Placemeter, the “urban intelligence platform” that launched earlier this year, wants to help businesses measure how many people walk past — and into — their stores. The company is officially launching its first sensor today. Until now, the company was using standard IP cameras.
With this new sensor, which will sell for $90, customers will be able to track all the movement in front of their stores — and hence see how their fancy new window dressings are helping to convert people who pass by the store into potential shoppers.
The sensor, which you should easily stick inside a window (it’s only 0.75 inches thick), does all the data processing locally and then send the results to Placemeter’s cloud service, where the customers can see the data in their dashboard. The new sensor can use the local WiFi network or an EDGE GSM connection to push its data into the cloud.
With this launch, Placemeter is also announcing a new pricing model for its service. Anybody can try the new sensor risk-free for 90 days. If you keep it after that, you’ll be billed $90. For this price, users will also be able to see the data from their first two video feeds for free. If users add more sensors or cameras to their subscription, the company’s monthly or annual subscription pricing kicks in.
“At just $90, our Sensor is less expensive by design than traditional security cameras or any other urban intelligence measurement tool, and now our free 90-day trial allows anyone to get started without a big upfront investment,” said Florent Peyre, Placemeter’s COO and co-founder in today’s announcement. “Placemeter’s mission is to help build stronger businesses, efficient cities, and innovative neighborhoods worldwide – starting by quantifying the movement of modern cities at scale. With our new free tier, it’s never been easier to access the urban intelligence data you need.”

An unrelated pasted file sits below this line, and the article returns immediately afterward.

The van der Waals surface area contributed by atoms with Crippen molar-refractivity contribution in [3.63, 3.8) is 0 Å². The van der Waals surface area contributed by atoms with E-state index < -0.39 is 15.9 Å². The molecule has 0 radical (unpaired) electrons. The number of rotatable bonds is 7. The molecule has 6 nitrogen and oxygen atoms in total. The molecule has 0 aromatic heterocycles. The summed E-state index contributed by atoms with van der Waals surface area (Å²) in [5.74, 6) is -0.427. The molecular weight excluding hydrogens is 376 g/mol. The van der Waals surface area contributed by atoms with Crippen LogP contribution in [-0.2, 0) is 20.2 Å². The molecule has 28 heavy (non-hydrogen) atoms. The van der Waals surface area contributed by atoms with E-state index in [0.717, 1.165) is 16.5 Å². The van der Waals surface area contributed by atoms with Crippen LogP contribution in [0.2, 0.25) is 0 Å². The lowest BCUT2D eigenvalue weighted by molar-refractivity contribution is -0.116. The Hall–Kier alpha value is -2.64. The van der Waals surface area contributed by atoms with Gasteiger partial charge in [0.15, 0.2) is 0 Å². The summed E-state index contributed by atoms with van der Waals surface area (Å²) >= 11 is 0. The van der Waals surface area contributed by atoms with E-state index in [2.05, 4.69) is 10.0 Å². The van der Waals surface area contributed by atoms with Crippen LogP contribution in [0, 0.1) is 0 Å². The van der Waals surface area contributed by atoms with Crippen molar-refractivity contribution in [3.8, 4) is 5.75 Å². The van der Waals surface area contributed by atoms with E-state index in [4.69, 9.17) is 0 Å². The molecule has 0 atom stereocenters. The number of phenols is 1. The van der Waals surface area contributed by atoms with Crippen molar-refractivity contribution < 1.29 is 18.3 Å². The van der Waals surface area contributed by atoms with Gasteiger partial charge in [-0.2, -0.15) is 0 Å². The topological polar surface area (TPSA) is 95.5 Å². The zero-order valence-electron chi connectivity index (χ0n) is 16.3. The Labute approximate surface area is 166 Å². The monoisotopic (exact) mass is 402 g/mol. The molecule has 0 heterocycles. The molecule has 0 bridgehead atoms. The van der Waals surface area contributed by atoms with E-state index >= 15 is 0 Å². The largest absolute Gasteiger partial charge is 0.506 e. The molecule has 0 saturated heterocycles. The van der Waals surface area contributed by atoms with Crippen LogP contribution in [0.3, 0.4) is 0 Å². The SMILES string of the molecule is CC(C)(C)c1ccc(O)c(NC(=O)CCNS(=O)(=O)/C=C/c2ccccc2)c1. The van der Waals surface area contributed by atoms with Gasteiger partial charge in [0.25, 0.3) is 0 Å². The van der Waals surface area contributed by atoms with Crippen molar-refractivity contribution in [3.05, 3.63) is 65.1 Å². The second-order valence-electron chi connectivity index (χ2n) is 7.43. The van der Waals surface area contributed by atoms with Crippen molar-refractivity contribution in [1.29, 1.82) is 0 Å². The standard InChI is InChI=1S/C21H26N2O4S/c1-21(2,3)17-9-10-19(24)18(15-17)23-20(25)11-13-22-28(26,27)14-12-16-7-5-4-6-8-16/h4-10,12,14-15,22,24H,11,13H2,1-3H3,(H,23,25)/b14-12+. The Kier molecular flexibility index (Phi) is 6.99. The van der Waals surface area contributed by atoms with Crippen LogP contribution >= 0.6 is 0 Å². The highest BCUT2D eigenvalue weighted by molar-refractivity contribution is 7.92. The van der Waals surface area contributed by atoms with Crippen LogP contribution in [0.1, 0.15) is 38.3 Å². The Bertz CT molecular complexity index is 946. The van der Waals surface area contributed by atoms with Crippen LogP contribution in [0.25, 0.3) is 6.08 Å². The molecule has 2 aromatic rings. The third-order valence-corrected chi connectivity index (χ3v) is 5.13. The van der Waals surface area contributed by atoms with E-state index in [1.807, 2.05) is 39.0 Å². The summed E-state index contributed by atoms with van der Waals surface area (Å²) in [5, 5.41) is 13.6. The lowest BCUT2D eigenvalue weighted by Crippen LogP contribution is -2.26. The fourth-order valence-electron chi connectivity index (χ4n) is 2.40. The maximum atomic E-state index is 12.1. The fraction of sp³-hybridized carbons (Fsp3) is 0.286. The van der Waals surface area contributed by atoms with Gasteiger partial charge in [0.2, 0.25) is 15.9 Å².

Placemeter is also launching its API today. With this, businesses will be able to take the data from the sensors and cameras and then build their own dashboard or mash the data up with information from other sources. A store may want to correlate Placemeter data with its sales data, for example, or urban planners may want to see their data layered on top of a map or use it inside their geographic information systems. Placemeter users will get free access to the API.
To help its bigger clients, Placemeter is also launching team accounts today, so its customers can share their data with different groups of users. “At larger organizations, permissions are important—and that’s why we’ve built into this release: we’re getting pulled upstream into bigger and bigger customer deals,” the company tells me. “We can’t talk about any of those just yet, but our product roadmap is a good indication of the direction we’re headed.”